Or do you mean that presidents don’t equal the standard of achievement set by FDR and that long-ago Congress? Maybe, but I don’t think anyone, even in Teh Mejjuh, would tell you that a president is a failure for not doing as much.

    But that doesn’t make “how’s he doing so far?” a ridiculous, pointless exercise.

  3. Matthew Dickinson says:

    Alex and Olivier – I am not against developing yardsticks to measure progress, whether it is done by the media, political scientists or historians. But the yardstick must be meaningful in the context in which it is applied. If, for example, the media wished to evaluate (and compare) Obama’s legislative progress, say, at the end of the first congressional session, that would be a logical and historically useful barometer. But the use of the 100 days marker is simply not meaningful today in any realistic sense because the measure was created under an entirely different context. It has no relevance to the presidency today (indeed, to any of the post-FDR presidents). So why even bother pretending it’s only “an interesting yardstick”, when the “interest” only exists because of the FDR precedent? We wouldn’t be assessing Obama at 100 days if FDR’s 100 days hadn’t occurred, and to pretend otherwise is absurd. To use Olivier’s analogy, why don’t we compare progress in the Iraq war to progress in the Civil War, using the 2,500 casualty in both wars as our comparison point? How’d Bush stack up to Lincoln as a war leader using that measure? It is immediately obvious that such a comparison is less than useful. And yet we persist (and when I saw “we” I mean the media!) in pretending that 100 days serves some useful purpose. If the media was only using 100 days as a convenient benchmark, as Olivier persists in claiming, I might look the other way. But there is a historical standard of comparison behind this benchmark – it wasn’t simply plucked out of thin air by the NY Times or CNN because it’s a nice round number. It’s the connotation behind the number that gives it relevance. When it comes to measuring “success” at this point, FDR casts a long shadow on every one of his presidential successors. You don’t think Clinton’s decision to promise a health care bill in 100 days wasn’t a conscious (and misguided) effort to capitalize on the media’s fascination with the FDR precedent?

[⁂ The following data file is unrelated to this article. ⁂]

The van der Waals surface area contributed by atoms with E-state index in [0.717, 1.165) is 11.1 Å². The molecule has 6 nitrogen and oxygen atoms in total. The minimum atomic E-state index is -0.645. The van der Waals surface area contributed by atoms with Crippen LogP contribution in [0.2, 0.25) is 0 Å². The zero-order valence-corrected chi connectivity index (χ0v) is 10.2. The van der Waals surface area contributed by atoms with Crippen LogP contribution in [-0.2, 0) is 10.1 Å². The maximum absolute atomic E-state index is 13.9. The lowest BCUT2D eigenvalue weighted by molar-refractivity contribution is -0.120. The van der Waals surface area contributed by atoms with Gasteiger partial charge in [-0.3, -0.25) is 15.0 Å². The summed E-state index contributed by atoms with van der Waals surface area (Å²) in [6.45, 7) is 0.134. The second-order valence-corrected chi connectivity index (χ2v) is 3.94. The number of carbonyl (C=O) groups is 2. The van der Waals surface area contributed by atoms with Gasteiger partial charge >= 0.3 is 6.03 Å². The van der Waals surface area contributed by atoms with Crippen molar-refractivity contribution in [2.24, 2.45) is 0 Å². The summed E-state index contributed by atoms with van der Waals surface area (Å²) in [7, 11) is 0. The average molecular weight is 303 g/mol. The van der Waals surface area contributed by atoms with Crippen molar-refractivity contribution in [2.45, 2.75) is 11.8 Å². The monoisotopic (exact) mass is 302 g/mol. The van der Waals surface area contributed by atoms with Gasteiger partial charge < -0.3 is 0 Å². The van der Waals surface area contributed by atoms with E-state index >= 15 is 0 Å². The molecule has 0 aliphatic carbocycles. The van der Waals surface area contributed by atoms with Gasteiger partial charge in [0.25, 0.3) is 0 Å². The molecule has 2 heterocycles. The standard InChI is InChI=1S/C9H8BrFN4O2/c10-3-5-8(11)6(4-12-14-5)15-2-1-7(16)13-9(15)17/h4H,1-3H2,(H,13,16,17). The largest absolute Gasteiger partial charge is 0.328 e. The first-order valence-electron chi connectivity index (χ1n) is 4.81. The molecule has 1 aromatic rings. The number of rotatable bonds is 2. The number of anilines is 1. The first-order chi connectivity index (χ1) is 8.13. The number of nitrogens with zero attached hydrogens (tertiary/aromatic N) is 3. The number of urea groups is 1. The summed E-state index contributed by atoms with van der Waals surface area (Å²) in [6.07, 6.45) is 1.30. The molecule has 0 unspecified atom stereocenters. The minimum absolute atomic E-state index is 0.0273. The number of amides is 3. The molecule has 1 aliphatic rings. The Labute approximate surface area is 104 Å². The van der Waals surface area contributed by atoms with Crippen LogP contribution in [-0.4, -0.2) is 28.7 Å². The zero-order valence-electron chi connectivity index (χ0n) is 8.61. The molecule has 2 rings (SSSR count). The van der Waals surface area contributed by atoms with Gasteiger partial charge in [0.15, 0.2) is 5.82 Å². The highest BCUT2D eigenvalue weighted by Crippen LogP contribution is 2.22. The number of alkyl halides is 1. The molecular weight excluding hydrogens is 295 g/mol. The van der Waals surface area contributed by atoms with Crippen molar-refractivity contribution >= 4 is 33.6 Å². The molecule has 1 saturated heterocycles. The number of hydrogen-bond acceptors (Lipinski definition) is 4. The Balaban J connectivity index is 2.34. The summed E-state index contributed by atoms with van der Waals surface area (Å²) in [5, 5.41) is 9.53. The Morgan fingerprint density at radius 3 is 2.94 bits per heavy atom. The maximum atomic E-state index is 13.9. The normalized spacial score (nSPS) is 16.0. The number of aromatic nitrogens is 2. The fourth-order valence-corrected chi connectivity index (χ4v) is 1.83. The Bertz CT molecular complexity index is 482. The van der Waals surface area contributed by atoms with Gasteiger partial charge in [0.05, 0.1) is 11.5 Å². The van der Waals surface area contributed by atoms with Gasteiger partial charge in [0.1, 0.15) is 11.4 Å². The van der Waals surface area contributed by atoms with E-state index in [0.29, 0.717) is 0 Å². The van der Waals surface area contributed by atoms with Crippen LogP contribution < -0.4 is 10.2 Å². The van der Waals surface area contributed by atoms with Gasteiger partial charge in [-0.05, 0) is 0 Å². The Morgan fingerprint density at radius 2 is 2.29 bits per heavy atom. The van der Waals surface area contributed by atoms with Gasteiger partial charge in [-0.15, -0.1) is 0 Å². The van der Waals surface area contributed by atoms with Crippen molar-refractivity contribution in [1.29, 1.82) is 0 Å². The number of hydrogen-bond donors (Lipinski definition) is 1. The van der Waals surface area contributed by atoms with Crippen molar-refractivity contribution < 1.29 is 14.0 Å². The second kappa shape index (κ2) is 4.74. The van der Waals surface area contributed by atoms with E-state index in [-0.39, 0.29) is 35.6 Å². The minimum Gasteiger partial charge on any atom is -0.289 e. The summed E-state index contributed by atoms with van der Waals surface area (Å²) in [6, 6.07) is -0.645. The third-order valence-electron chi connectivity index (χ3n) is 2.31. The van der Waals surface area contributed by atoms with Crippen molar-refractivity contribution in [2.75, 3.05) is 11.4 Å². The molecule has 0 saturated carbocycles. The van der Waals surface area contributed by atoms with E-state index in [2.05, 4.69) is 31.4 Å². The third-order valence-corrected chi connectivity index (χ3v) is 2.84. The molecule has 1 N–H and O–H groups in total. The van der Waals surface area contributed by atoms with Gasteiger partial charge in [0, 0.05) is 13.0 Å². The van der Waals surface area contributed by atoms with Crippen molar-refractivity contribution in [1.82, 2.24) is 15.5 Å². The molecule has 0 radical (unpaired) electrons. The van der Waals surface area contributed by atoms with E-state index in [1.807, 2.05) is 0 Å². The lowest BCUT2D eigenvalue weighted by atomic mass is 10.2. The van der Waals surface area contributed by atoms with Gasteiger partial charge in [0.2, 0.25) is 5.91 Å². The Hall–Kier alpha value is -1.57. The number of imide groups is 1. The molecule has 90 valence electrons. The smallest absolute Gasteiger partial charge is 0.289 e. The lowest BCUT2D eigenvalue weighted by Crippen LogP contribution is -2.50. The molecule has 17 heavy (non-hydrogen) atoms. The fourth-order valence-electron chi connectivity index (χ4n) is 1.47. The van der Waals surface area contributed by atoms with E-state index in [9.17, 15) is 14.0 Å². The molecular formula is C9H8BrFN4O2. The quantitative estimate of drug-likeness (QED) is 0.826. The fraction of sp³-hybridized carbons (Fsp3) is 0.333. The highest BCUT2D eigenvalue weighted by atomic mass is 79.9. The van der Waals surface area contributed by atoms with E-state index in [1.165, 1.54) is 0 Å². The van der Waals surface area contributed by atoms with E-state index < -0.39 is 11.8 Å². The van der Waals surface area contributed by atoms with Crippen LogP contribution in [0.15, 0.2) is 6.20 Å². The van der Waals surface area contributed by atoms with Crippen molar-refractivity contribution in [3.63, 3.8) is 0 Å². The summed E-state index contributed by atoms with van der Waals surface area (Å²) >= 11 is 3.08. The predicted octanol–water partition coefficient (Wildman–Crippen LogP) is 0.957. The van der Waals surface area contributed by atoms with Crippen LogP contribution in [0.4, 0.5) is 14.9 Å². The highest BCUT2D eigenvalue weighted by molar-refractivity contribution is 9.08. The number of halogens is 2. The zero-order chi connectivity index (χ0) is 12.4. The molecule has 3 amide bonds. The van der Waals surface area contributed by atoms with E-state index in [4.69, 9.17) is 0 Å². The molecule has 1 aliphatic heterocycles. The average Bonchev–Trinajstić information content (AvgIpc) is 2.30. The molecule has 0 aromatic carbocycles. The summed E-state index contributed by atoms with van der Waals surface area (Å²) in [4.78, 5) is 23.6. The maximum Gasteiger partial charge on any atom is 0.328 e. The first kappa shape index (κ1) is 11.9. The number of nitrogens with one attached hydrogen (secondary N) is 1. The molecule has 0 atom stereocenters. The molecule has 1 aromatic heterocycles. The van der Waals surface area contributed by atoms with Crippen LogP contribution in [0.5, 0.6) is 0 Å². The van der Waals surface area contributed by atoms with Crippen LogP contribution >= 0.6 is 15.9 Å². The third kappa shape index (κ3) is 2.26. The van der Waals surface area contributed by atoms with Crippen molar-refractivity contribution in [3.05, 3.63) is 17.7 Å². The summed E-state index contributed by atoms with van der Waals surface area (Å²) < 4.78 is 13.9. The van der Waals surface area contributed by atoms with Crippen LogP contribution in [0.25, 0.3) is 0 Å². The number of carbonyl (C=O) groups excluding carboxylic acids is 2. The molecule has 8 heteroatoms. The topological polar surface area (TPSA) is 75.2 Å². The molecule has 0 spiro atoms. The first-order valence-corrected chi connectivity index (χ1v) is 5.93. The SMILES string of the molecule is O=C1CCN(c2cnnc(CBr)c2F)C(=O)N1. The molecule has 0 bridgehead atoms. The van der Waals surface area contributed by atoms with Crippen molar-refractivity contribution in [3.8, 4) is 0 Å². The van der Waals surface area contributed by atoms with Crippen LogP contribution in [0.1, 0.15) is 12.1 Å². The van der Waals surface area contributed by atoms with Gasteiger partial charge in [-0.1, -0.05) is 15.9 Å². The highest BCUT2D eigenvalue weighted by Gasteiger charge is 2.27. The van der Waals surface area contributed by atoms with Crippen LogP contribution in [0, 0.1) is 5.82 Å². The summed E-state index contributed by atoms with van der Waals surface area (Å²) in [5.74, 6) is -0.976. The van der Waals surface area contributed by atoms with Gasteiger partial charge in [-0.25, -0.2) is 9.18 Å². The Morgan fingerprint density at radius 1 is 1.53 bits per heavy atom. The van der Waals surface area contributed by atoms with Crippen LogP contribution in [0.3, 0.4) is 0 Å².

Olivier – I challenge you to be the first journalist to write an article titled: “Why 100 days is a ridiculous time to evaluate the Obama presidency.” If you do so, I’ll substitute your story for my planned coverage of my boyhood hero, baseball player Mark Fidrych. Dare to be different!

  4. Olivier Knox says:

    “We wouldn’t be assessing Obama at 100 days if FDR’s 100 days hadn’t occurred, and to pretend otherwise is absurd.”

    Who’s “pretending” that the 100 Days yardstick didn’t originate with the FDR presidency? I mean, I guess I might be, in a way, since I brought up the fact that the 100 days coinage appears to have been a conscious look back at Napoleon’s (ill-fated) 100 Days, but I don’t think that’s what you mean.

    Will there be a lot of FDR/Obama comparisons in the media? I’d bet on it. How did they respond to the economic crisis of their time, etc. Will the media take Obama to task, as you claim above, if it decides Obama has not accomplished as much as FDR did? That’s hard to measure: You conflate “the punditocracy” with news reporters, which is useful for sweeping denunciations but not so useful for actual media analysis. I don’t think that straight news reporters will declare that Obama is a failure for not getting as much through Congress as FDR did. I really don’t. Will they note that he didn’t get as much through Congress? Probably.

    In general, though, I don’t think that 100 days coverage historically has been about measuring against the FDR yardstick in the sense of “well, FDR managed to get 16 major pieces of legislation through, so Clinton/Bush/Obama is terrible.” I do recall a lot of “what’s happened in the last 100 days?”

    But even where there are comparisons, I also don’t think there’s anything particularly dishonest or historically illiterate about the 100 days standard. It’s not like reporters pretend that there aren’t differences in historical circumstances. You’re not going to see a lot of “Well, Bob, Obama really has just failed to use the radio as well as FDR did.” If you’re saying that FDR faced unique circumstances, well, geez, sure. So did each one of his successors.

    Let me restate: The 100 Days is a media conceit — a smart observer might view it was essentially a marketing gimmick, like the arrival of Beaujolais Nouveau. As I called it in 2001, it’s “an artificial but traditional milestone for nascent administrations.”